The Daily Reporter from Dover, Ohio on November 9, 1964 · Page 3
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The Daily Reporter from Dover, Ohio · Page 3

Dover, Ohio
Issue Date:
Monday, November 9, 1964
Page 3
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Page 3 article text (OCR)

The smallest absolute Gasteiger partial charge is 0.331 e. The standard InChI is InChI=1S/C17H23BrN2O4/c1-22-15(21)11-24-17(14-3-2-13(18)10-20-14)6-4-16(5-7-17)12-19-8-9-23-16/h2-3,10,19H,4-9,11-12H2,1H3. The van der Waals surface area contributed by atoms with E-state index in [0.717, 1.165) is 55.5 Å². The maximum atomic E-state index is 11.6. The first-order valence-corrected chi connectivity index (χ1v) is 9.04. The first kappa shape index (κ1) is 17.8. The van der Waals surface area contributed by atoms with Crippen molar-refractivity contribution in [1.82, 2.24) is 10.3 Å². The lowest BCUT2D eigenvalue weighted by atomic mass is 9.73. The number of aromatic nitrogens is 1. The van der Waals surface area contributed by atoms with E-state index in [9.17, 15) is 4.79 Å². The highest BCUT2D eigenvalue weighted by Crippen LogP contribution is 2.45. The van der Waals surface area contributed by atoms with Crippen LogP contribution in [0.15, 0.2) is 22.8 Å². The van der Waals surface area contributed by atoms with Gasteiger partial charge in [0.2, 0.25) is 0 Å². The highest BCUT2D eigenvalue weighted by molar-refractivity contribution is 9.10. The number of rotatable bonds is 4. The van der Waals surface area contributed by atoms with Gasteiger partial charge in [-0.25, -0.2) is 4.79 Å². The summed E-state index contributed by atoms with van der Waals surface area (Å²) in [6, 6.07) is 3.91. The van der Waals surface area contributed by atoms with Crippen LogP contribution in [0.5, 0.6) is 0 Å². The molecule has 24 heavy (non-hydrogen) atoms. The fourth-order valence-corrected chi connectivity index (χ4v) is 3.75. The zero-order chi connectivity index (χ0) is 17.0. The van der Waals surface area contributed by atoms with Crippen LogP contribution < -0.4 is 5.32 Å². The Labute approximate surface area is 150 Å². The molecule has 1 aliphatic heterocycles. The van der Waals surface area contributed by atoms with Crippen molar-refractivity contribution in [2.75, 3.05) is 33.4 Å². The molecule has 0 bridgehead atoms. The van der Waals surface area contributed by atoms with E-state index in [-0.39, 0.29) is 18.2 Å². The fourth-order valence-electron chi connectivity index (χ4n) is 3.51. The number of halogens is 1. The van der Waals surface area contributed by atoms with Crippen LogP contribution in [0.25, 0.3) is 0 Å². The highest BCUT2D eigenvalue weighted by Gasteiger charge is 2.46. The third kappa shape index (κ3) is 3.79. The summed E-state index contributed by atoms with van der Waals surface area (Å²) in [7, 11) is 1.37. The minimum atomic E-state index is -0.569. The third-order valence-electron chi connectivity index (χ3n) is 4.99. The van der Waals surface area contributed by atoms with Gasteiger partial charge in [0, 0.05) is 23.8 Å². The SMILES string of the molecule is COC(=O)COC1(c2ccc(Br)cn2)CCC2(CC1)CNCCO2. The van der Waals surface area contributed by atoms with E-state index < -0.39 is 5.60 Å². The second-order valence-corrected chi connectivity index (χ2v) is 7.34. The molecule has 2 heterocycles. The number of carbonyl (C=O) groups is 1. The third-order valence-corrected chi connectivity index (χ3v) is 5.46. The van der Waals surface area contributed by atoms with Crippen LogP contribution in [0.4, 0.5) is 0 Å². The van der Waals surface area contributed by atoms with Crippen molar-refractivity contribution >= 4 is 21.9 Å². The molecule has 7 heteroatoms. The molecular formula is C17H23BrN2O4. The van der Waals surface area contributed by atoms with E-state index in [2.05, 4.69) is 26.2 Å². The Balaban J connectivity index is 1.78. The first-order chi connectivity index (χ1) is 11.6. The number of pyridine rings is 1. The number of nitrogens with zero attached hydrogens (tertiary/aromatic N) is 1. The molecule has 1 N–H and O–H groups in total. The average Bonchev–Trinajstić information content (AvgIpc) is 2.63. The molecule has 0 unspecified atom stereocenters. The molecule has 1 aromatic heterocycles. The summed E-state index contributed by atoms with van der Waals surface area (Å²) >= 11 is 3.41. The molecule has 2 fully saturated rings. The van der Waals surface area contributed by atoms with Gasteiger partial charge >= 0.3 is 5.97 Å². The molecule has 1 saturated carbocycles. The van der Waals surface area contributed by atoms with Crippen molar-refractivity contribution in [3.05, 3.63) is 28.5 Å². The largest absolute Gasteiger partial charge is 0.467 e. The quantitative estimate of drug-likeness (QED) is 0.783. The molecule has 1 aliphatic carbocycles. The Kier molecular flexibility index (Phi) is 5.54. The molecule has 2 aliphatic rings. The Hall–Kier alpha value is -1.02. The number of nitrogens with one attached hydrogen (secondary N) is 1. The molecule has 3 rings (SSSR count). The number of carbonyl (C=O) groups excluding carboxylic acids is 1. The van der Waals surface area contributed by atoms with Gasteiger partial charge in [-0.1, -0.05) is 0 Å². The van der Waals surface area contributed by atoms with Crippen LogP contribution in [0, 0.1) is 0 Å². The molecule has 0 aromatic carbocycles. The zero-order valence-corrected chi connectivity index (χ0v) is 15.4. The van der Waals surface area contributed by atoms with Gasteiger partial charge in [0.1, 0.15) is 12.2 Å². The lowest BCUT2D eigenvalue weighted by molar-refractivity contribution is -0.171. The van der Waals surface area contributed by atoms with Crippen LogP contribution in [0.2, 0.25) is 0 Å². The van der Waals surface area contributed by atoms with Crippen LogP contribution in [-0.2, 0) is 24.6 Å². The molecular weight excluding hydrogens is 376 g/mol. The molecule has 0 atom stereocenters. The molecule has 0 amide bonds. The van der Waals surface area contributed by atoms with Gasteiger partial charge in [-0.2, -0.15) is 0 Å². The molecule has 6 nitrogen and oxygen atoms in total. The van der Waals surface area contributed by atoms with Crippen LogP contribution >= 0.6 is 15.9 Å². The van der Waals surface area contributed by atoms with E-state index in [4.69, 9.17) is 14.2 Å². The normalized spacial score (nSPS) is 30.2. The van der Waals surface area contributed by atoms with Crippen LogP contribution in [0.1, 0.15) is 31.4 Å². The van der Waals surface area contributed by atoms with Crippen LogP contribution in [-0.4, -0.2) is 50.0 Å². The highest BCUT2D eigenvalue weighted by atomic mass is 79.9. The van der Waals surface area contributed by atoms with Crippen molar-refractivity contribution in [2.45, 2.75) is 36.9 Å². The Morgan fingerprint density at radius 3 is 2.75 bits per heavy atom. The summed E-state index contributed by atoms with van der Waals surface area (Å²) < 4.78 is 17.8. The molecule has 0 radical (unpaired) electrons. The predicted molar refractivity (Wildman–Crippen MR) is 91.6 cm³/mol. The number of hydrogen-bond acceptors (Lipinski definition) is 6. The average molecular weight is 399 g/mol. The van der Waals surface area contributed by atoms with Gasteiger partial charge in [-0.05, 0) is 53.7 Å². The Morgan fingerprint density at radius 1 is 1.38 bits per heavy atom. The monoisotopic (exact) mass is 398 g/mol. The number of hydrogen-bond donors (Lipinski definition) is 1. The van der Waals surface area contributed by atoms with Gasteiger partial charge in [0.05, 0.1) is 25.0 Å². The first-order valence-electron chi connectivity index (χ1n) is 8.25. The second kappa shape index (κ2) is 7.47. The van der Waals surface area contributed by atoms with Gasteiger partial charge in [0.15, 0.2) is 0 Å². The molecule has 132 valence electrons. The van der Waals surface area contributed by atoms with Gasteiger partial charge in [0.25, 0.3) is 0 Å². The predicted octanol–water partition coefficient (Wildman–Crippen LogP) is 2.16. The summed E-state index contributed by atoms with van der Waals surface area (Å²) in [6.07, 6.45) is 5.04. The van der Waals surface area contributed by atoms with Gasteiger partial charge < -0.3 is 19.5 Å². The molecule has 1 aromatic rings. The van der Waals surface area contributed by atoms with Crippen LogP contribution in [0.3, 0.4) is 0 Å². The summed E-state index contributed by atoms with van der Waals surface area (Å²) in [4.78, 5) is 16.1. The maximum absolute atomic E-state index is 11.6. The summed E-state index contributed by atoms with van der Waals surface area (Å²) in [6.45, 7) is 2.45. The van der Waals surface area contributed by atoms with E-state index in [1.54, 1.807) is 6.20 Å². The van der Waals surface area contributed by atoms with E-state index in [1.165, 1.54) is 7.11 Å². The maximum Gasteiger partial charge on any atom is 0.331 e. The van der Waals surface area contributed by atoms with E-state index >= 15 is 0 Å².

TV - Radio Monitofinfl Mourn Death Of Prelate •r DAVID UNMAN NEW ORLEANS, La. (A?) 9™ .. h «K * mi«lo« Roman death of their archbishop, Jo- *»» ^••vioiiupj <UU • •-«- VMMIVUV viMivilxxII IBJIIIIK UR7 «epn Francis Rummel, a cham- streets and saying the Rosary pion of racial equality in the Sotrth's largest archdiocese. Church bells sounded through the city that Rummel, 88, nearly Wind and almost deaf in his last years, had served since 1935 — longer than any other prelate. Churches draped their entrances in black and white. The German-born integrated parochial Rummel, schools in 1962 and then excommunicated three segregationists who vigorously opposed his order, died Sunday. Rummel —• who chose for his archbishop's motto the words "to lay down my life for my Iheep" — closed out his days as a figure of controversy. Pro • segregationist Citizens Council meetings booed his name. One parent rose at a parent-teachers meeting to call him a "Yankee." In Rome, New Orleans Archbishop John Patrick Cody, who succeeds Rummel, said in recent audiences Pope Paul VI had twice asked about Archbishop Rummel and called him a "great, great churchman." "He will go down in history," Archbishop Cody said, "as one who fought for the rights and dignity of ail people. Opposed and even reviled for upholding the standard of Christ and His Church, he (Rummel) continued on, serene in the strength of heavenly right." Archbishop Cody is flying from Rome to celebrate a pontifical Mass of Requiem Wednesday. Rummel, a graying, bespectacled man who walked with a cane, had been hospitalized with pneumonia Saturday. Ah earlier siege of pneumonia that followed a broken arm and leg had weakened his health in 1960. The ninth archbishop of the 114-year-old archdiocese — an area spanning 10 south Louisiana parishes with 591,816 Catholics — Rummel will be buried in historic St. Louis Cathedral, an old city landmark. Six other archbishops are en- Its body will lie in state to- with lining the aloud, a cortege will deliver it to the cathedral where it will lie in state until Wednesday's Mass. Rummel's first brush with the segregation issue came when he chastised a small rural church that refused to let a Negro priest celebrate Mass. Rummel suspended services at the St. Cecilia Mission in Jesuit Bend in 1955. They were later restored with a white priest. The next year, several Catholic lay leaders tried to take Rummel to task after the archbishop denounced segregation as "morally wrong and sinful." They asked the Pope to reverse the archbishop's ruling. There was no direct response. But a Vatican spokesman said Rummel was correct in his Interpretation of ChrtsUan doctrine thai an men are etniti in the eye* of the Church. two years alter public schools integrated in New Orleans in m, Rummel ordered the 153 schools of the archdiocese to desegregate the first to the 12th grades. When opposition erupted, the archbishop said he excommunit cated three militant segregationists — Leander Perez, state political leader; Mrs. B. J. Gaillot Jr., president of a group she called Save Our Nation; and Jackson B. Ricau; director of the South Louisiana Citizens Council. Demonstrations followed outside the archbishop's residence The archbishop was born in Baden, Germany. His parents came to New York when he was 6. He was ordained in Rome in 1902 and served at churches in Yorkville, N.Y., Kingston, N.Y., and New York City before he became bishop of Omaha in 1928. »y cmiMA tot air Mr icWVfMM MMM Wnlef Nfit YORK (API — John W. avis won the Democratic pres- lential nomination on the ittSrd lallot that hot summer of 1024. nd Oscar W. Underwood of labama not only lost but also ailed to win renofflinatlon to he Senate. He lost because he resolutely turned his back on he Ku Klux Klan, whose votes ontrotted the nomination. That, in essence, was the tory told in the first program Ohio Mishaps Take 26 Lives Home Economics Training Given New Ingredients' By G. K. HODENFIELD AP Education Writer WASHINGTON (AP) - So, what's new in home economics classes these days? Well, there's Archimedes' principle, Ohio's law and photometric analysis, among other things — or at least there should be, says Prof. Florence Ehrenkranz of the University of Minnesota's School of Home Economics. Prof. Ehrenkranz' concept of home economics is a far cry from the traditional preparation in nutrition, baby-care and family budgets. She believes home ec students "need a background in physics —not a lip-service appreciation of the scientific method, but an understanding of the GIFTS When you move to town...or to a new home... Your Welcome Wagon Hostess will call with a basket of gifts ... and friendly greetings from our religious, civic and business leaders. If you, or others you know, are moving, be sure to phone Welcome Wagon. ANN GOODMAN 72732 Group Supports Culture Exchange In Red Countries ATHENS, Ohio (AP)—Delegates to the Ohio Assembly have taken stands supporting cultural exchanges with Communist countries and keeping government control of international cultural activities to a minimum.. The assembly, a meeting of 70 professional people from several Midwestern states who discussed U. S. foreign and cultural affairs for the past several days, adopted the resolutions at its final session Sunday. Regarding cultural exchange with Communist countries, the assembly said that "penetration of (the Iron and Bamboo) curtains . . . through cultural and personal movement is one of the most effective means of destroying them." In another resolution, the assembly at Ohio University said that "governmental control of international cultural activities (should) be kept to an absolute minimum. Political content . . . only defeats objectives for which the programs were undertaken." principles of physical science.' This, she says, requires foun dation work in college algebra and calculus, and "a course in statistics would be advanta geous, although not essential." In a paper prepared for the annual meeting of the Associa tion »of State Universities and Land-Grant Colleges, Prof Ehrenkranz made these further points: —A study of mechanics "in traduces concepts of force, en ergy, power, and mechanica efficiency, all having signifi cance for various householc appliances and relating to phys ical work in the home." — Understanding of funda mental particles, atomic struc ture and nuclear reactions essential in such areas a household equipment, nutrition and food preservation. —Some knowledge of th physics of sound is essential fo the home economist interestec in the potential use of ultrason ics to clean clothes and dishes —The principles of heat am thermometry relates to food re frigeration, cooking, and th treatment of textiles. —Need for some understand ing- of electricity is obviou because of many electrical ap pliances found in the home. Prof. Ehrenkranz didn't sa; so, but with this background ; home economist might als make a good stab at building a space rocket in her spare time By THE ASSOCIATED PRESS Traffic 18 Fire 1 Miscellaneous 9 Total 26 COLUMBUS, Ohio (AP) - 'raffic accidents and carbon monoxide poisoning in parked ars took a heavy toll of lives n Ohio over the weekend.. Between 6 p.m. Friday and midnight Sunday, The Associated Press counted at least 16 persons killed in traffic accidents n the state. Fire accounted for one death and miscellaneous accidents ook nine more lives, including ive who died from carbon monoxide asphyxiation while sitting n parked cars, for a total weekend accidental death toll of 26. Three of the traffic accidents took two lives each. Twp men died Friday night when their car struck a tree in Summit lounty, two youths were killed Saturday night in a truck-car More than 40,000 parts make up Nimbus, the new weather satellite. Sheep Survive Truck Wreck RAVENNA, Ohio (AP)-Stat highway patrolmen and true drivers counted 190 sheep 01 the Ohio turnpike Sunday am nobody fell asleep. The animals survived when tractor-trailer rig transportin them had a flat tire and tippec over, near the Streetsboro exit Another 190 sheep were killet The last of the surviving shee was not corraled until tw hours after the crash. Highwa maintenance workers erected snowfence as a temporary cor ral for the sheep, which were still penned in Sunday night. Free Thanksgiving Turkey... Do Your Christmas Buying Now.. Eat Turkey With Our Compliments.. Free Turkey With Each S50 Cash Purchaso In Our Famous Store Through Nov. 25th, 1964 Turkeys From The F. B. Maurer Market West Front St., New Phila., 0. Profiles In Courage' ofNBC'i "fuMet to CWngt" serttis 'Sunday flight* • Based on thr best-selling book wrttten by John F. Kennedy when he was still in the Senate, it promises to be an intelligent and entertain' ing addition to a season notaWy lacking in interesting dramatic fare. fctkm. The moment of climax i the drama came when tinder* mod was offered the necessary Klan votes of delegates -If he HM promise not to make them a campaign issue. "I think til go out and get some fresh air," was his re.. Sidney Siaekmer played Sen, Underwood of Alabama With dignity and without heroics. Victor Jory, playing under- wood's hard-worklnc and skill' eppMltlM to. the secret organization was partly strategy to eliminate his rival William G. McAdoo, but more than that, it was personal con collision in Columbus, and a mother and daughter perished In a two-car collision south of Mansfield Sunday. Besides the carbon monoxide deaths, the other miscellaneous deaths were a girl struck by a tree limb, a boy who drowned, a teen-ager electrocuted while climbing a power pole and a woman asphyxiated by fumes from a faulty apartment heater CLASSIFIED ADS PAY OFF NKARLV EVKRYONK KNOW! HAAS Chevrolet Phone SALES 878-7594 SERVICE 878-8884 Strasburg, Ohio Pan I, ,Tto Inly Ktpwtet, Dmt, Abift ^^U^Jb^^Mft 'ttni ^MA ^^i^K nil manager, It ODB pDiflt ed Homer Cwfnmsngs: "The first function of a politician is ft get tiiftierf elected, fiverjr. thing 619* It I spwfraid noun- rfancy." Radio was there, too, and a reporter kept shouting the convention story into one of those big, 6td4lfn6 microphones, If the story had a weakness, It was this rather primitive-Way background ev?nU ! All In an, however, It was M j^jjjjjfcijiijya^ ^e^tteA MH^^ ^^^L,^^uub aUapfCIOWa * SlRri* 1IW WvfdnllV mat is certainly eat for fattft pfograffis. * Jonathan Winters JWuw," 140 EST — Mickey Roomy Connie Francis are guest start In the first of six specials «ttr ring the comedian, * «--? Thank you from our heart for the support you gave me during the election. Charles R. Young and family t Tuscarawas County Engineer enneuf ALWAYS FIRST QUALITY* DOVER STORE OPEN FRIDAY AND MONDAY 9:30 TILL 9:00 OPEN ALL DAY WEDNESDAY I I i i r I There Is No Substitute For Quality or Experienc* the inc. In New Phlle., Okie Wbm MlUr Clewing li Shewn And StU Wt'U Of U W« C*r* WM You Ww Penney's famous 100% Acrylic electric blanket reg. $15 NOW 1188 I • * single control twin or f ull sizo 72" x 84" dual control double bed size 80" x 84" REG. $21, NOW 16.88 The famous blanket used by over a million happy sleepers now at spectacular savings! So soft, fluffy with high-loft Supernap! 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